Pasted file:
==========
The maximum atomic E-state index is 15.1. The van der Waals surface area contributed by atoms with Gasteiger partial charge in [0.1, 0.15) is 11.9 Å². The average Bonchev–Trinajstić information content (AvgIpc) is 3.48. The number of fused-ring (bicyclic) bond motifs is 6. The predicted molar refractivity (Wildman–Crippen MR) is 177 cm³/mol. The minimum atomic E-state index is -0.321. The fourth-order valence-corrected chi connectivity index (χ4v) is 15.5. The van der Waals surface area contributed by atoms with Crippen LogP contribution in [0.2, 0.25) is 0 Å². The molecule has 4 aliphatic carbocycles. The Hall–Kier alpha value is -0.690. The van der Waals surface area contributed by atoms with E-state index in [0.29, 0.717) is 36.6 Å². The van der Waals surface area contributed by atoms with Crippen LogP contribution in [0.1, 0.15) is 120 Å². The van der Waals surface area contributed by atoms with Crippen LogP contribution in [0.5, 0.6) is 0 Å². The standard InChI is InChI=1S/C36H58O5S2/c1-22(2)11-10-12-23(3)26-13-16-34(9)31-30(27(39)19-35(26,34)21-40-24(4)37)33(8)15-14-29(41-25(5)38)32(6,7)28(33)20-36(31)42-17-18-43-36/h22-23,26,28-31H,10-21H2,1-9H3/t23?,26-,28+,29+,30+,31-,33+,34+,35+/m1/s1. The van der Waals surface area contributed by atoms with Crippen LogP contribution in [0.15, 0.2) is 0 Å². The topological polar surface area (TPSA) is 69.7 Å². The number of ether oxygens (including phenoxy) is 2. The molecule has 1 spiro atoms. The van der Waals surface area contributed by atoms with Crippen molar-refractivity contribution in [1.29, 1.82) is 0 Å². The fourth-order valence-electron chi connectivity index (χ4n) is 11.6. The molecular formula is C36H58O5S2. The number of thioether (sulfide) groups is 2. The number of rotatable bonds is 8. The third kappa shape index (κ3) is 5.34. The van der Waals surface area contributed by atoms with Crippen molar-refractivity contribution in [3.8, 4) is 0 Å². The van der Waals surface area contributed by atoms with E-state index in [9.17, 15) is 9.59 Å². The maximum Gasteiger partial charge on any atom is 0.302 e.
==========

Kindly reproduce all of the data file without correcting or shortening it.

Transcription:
The maximum atomic E-state index is 15.1. The van der Waals surface area contributed by atoms with Gasteiger partial charge in [0.1, 0.15) is 11.9 Å². The average Bonchev–Trinajstić information content (AvgIpc) is 3.48. The number of fused-ring (bicyclic) bond motifs is 6. The predicted molar refractivity (Wildman–Crippen MR) is 177 cm³/mol. The minimum atomic E-state index is -0.321. The fourth-order valence-corrected chi connectivity index (χ4v) is 15.5. The van der Waals surface area contributed by atoms with Crippen LogP contribution in [0.2, 0.25) is 0 Å². The molecule has 4 aliphatic carbocycles. The Hall–Kier alpha value is -0.690. The van der Waals surface area contributed by atoms with E-state index in [0.29, 0.717) is 36.6 Å². The van der Waals surface area contributed by atoms with Crippen LogP contribution in [0.1, 0.15) is 120 Å². The van der Waals surface area contributed by atoms with Crippen LogP contribution in [0.5, 0.6) is 0 Å². The standard InChI is InChI=1S/C36H58O5S2/c1-22(2)11-10-12-23(3)26-13-16-34(9)31-30(27(39)19-35(26,34)21-40-24(4)37)33(8)15-14-29(41-25(5)38)32(6,7)28(33)20-36(31)42-17-18-43-36/h22-23,26,28-31H,10-21H2,1-9H3/t23?,26-,28+,29+,30+,31-,33+,34+,35+/m1/s1. The van der Waals surface area contributed by atoms with Crippen LogP contribution in [0.15, 0.2) is 0 Å². The topological polar surface area (TPSA) is 69.7 Å². The number of ether oxygens (including phenoxy) is 2. The molecule has 1 spiro atoms. The van der Waals surface area contributed by atoms with Crippen molar-refractivity contribution in [1.29, 1.82) is 0 Å². The fourth-order valence-electron chi connectivity index (χ4n) is 11.6. The molecular formula is C36H58O5S2. The number of thioether (sulfide) groups is 2. The number of rotatable bonds is 8. The third kappa shape index (κ3) is 5.34. The van der Waals surface area contributed by atoms with Crippen molar-refractivity contribution in [3.8, 4) is 0 Å². The van der Waals surface area contributed by atoms with E-state index in [9.17, 15) is 9.59 Å². The maximum Gasteiger partial charge on any atom is 0.302 e.